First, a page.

Computational Fluid Dynamics (CFD) in Modeling & Testing of Propeller Guards

We have been promoting the use of Computational Fluid Dynamics (CFD) in the development of prop guards for a long time. It’s been on our Help Us page for several years, we mentioned CFD in our January 2009 post on a Propeller Guard With Reduced Drag, and just a few days ago we briefly discussed the use of CFD in our The Emperor Has No Boat: SUNY Propeller Guard Testing post. In addition, our efforts to encourage engineering and design students working on student projects, thesis, and dissertations to consider studying propeller guards has a student that looks like he is going to be working at least in part, on propeller guard CFD.

Computational Fluid Dynamics (CFD) is a natural fit for propeller guard design. It allows sorting through the design variables to optimize the propeller guards to reduce drag, minimize their impact on boat handling issues, make sure cavitation issues do not cause a problem, and even test the interaction between propeller guards and humans (human factors issues of being struck by a guard, being entrapped, or being pulled into a recreational boat propeller).

As we mentioned last week, CFD allows modeling the entire system (boat hull, drive, propeller, propeller guard). This is not a pipe dream. In 2009, Mercury Marine gave a presentation titled, Validated Planing-Hull CFD Simulations at STAR Global Forum 2009. More recently, at the Second Chesapeake Power Boat Symposium in March 2010 Mercury Marine presented a paper titled, “Use of Commercial CFD Codes to Enhance Performance Prediction Capabilities for Planing Boats.” Brunswick’s Mercury Marine has also produced CFD models for a system of contra-rotating propellers, pod drives, gear cases, and boat hulls and validated their model against real world testing. A section of their 2010 paper was titled “Propeller/Pod/Hull Interaction”. All they have to do is add a guard.

Mercury CFD mesh

Mercury Marine CFD mesh

Figure 21 of Mercury’s 2010 paper by John Scherer, S.K.R. Patil, and Scott Morton is titled “CDF mesh in the region of the pod systems”. The image shows the mesh system the authors developed in the area of the pod drive propeller. In general, the finer the mesh, the longer the computing time, but the more accurate the result. You can see they took the mesh very fine around the propeller blades. They say they are using about 1.9 million cells, running on 16 processors and getting one run (like one boat speed) in about 10 to 20 hours. Thus it takes them about a week to develop a curve (several boat speed points) for a given design. They can run faster using a larger mesh but the runs do not validate as well with real world test data at higher boat speeds. Mercury Marine mentions they are using symmetry to allow the model to run much faster (only run one side, the other side is the same). From the article, it is not clear if the 1.9 million cells represent both sides of the symmetry or just one side (3.8 million cells total).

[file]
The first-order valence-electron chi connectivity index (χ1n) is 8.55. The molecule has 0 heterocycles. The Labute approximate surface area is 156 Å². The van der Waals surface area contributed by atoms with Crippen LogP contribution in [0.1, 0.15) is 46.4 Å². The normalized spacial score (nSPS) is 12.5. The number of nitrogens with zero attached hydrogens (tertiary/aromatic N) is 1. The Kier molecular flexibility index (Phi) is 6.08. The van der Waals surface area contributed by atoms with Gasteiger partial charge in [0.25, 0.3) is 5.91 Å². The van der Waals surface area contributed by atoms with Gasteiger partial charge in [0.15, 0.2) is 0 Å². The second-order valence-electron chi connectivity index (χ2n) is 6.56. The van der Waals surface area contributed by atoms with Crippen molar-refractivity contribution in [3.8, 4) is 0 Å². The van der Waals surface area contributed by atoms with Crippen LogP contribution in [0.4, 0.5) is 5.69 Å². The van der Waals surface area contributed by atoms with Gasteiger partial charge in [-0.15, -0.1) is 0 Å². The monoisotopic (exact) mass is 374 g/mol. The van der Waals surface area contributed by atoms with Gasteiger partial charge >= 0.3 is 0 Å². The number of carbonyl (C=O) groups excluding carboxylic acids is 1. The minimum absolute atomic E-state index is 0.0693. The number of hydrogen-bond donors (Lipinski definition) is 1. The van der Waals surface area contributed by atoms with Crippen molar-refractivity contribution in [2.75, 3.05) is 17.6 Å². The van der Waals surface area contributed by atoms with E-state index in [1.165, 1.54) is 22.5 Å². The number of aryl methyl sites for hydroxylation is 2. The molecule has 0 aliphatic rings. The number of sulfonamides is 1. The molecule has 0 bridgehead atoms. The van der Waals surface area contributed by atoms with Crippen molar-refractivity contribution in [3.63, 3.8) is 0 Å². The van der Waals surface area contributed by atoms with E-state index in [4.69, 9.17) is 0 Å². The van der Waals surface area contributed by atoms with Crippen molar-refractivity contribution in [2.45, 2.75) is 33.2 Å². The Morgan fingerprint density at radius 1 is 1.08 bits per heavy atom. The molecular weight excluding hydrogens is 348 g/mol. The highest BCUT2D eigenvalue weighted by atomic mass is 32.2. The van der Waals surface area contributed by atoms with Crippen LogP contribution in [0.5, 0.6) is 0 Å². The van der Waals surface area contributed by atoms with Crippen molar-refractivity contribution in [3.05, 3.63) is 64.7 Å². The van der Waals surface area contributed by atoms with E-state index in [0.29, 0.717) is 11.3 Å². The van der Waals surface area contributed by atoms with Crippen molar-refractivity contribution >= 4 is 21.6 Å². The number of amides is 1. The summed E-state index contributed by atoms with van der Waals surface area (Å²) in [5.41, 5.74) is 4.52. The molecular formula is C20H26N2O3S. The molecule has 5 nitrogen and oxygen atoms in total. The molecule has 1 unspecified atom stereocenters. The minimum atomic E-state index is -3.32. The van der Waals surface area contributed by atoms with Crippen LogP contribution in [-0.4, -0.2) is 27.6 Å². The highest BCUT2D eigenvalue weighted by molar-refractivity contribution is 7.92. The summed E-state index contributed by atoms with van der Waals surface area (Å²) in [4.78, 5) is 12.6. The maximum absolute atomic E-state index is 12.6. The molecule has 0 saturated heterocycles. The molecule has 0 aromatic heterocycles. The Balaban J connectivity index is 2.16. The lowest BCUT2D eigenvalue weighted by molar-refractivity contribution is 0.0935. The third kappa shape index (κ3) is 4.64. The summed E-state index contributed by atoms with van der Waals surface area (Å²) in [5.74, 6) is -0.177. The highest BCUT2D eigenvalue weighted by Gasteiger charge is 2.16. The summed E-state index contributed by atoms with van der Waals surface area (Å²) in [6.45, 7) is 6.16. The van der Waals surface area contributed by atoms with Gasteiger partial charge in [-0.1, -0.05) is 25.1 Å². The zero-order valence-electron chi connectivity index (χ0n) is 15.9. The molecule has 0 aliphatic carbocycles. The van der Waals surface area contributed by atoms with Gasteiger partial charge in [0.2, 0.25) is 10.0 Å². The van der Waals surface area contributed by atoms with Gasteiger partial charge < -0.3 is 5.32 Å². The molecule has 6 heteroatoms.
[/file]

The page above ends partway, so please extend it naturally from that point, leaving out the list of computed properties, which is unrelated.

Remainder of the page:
In its current state, CFD lends itself well to optimizing propeller guard designs to reduce drag. It can also show the benefits available from a built in guard designed from the ground up to better integrate with the drive. As computer power continues to grow in both speed and capacity per dollar spent, its going to continue to get better.

The next step is see how well the optimized guards perform near people. Do their larger diameters actually result in more strikes?, Are their entrapment issues with some guards?, Do guards suck people in worse than an open exposed boat propeller? How much damage do guards cause to people they strike? The propeller guard test protocol being developed by the U.S. Coast Guard was supposed to address some of those issues. As we discussed recently in Emperor Has No Boat, USCG / CED tested guards at SUNY / CRESE in the large circular tank by using hanging water chimes made from PVC pipe and ballistic gelatin. However, the failed to include a boat in their testing. In our opinion, that invalidates their ability ability to make the insinuations they did about which guards might pull in people, or strike them at certain speeds and distances from the center line of the propeller.